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Giles v. Anonymous Physician I

Supreme Court of Indiana

May 12, 2015

James GILES, Individually and as the Executor of the Estate of Ruth Giles, deceased, Appellant,
v.
ANONYMOUS PHYSICIAN I, et al., Appellees

Court of Appeals Cause No. 03A01-1306-CT-257. Trial Court Cause No. 03D02-1207-CT-3827.

Loretta H. Rush, Chief Justice of Indiana. Rush, C.J., and Rucker and Massa, JJ., concur. David, J., dissents to the denial of transfer with separate opinion, in which Dickson, J., joins.

OPINION

Loretta H. Rush, Chief Justice of Indiana

Published Order

This matter has come before the Indiana Supreme Court on a petition to transfer jurisdiction, filed pursuant to Appellate Rules 56(B) and 57, following the issuance of a decision by the Court of Appeals. See Giles v. Anonymous Physician I, 13 N.E.3d 504 (Ind.Ct.App. 2014). The Court has reviewed the decision of the Court of Appeals, and the submitted record on appeal, all briefs filed in the Court of Appeals, and all materials filed in connection with the request to transfer jurisdiction have been made available to the Court for review. The Court also has heard oral argument on the transfer petition. Each participating member has had the opportunity to voice that Justice's views on the case in conference with the other Justices, and each participating member of the Court has voted on the petition.

Being duly advised, the Court DENIES the petition to transfer jurisdiction, and the Clerk is directed to certify the Court of Appeals decision as final.

Rush, C.J., and Rucker and Massa, JJ., concur.

David, J., dissents to the denial of transfer with separate opinion, in which Dickson, J., joins.

DISSENT

David, J., dissenting.

I respectfully dissent from the denial of transfer because fact issues remain as to the existence of a physician-patient relationship between the on-call hospitalist and Ruth Giles. As Giles' condition rapidly deteriorated in the hospital's Post Anesthesia Care Unit, her Ear Nose and Throat Surgeon requested a consultation with the on-call hospitalist. (App. at 58, 56.) The hospitalist then entered Giles' room, reviewed her chart, and spoke with her. (App. at 191.) After reviewing her chart, the hospitalist informed Giles that her primary care physician did not enter into a contract with the Hospitalist Group that would allow him to treat her. (App. at 56, 191.) Hospital protocol thus prevented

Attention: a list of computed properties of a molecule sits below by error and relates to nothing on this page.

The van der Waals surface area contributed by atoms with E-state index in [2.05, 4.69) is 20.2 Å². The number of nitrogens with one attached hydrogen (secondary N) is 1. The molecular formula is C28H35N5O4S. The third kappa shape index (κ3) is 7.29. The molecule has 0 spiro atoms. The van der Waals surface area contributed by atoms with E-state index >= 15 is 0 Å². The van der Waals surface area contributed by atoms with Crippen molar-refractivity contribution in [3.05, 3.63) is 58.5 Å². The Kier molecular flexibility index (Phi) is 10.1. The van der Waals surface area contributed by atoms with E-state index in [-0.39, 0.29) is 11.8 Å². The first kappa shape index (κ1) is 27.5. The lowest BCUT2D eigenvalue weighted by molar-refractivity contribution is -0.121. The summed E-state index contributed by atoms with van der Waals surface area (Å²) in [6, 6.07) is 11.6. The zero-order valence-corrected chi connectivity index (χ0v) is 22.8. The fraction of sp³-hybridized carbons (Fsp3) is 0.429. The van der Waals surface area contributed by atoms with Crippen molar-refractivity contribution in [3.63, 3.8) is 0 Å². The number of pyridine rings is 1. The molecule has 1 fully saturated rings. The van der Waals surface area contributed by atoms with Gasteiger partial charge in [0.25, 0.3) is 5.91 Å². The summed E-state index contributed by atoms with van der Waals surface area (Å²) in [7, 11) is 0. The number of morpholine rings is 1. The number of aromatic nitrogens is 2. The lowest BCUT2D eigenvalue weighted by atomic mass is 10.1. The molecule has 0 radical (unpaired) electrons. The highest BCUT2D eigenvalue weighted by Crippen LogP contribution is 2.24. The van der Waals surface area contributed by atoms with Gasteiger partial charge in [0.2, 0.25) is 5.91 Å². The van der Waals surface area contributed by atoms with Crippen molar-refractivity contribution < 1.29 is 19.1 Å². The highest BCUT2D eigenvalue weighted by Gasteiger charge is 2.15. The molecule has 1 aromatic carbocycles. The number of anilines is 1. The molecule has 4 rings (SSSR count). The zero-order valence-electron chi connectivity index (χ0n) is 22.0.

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the hospitalist from admitting Giles into the hospital and overseeing her inpatient care. (App. at 234.) Though Giles' ENT surgeon admitted her into the hospital later that day, Giles passed away from respiratory failure and pneumonia three days later. (App. at 195, 113-14.)

In a medical malpractice action, a plaintiff must prove: (1) the doctor owed the patient a duty; (2) the doctor breached the duty; and (3) the breach proximately caused the patient's injury or death. Bader v. Johnson, 732 N.E.2d 1212, 1217 (Ind. 2000). Our Court of Appeals has held that " where a doctor does not treat, see, or in any way participate in the care or diagnosis of the plaintiff-patient . . . a doctor-patient relationship will not be found to exist." Miller v. Martig, 754 N.E.2d 41, 46 (Ind.Ct.App. 2001). Here, an on-call hospitalist consulted with a patient in trauma and reviewed her medical chart. In this summary judgment proceeding, where the facts are construed in a light most favorable to Giles as the non-moving party, I cannot unequivocally say that there are no genuine issues of material fact that the hospitalist did not see Giles or participate in her care, if only to consult with her and move her care forward.

Because summary judgment is appropriate only where the designated evidence shows " that there is no genuine issue as to any material fact and that the moving party is entitled to judgment as a matter of law," Indiana Trial Rule 56(C), and because fact issues remain as to the existence of a physician-patient relationship between the on-call hospitalist and Giles, I respectfully dissent from the denial of transfer in this case.

Dickson, J., joins.


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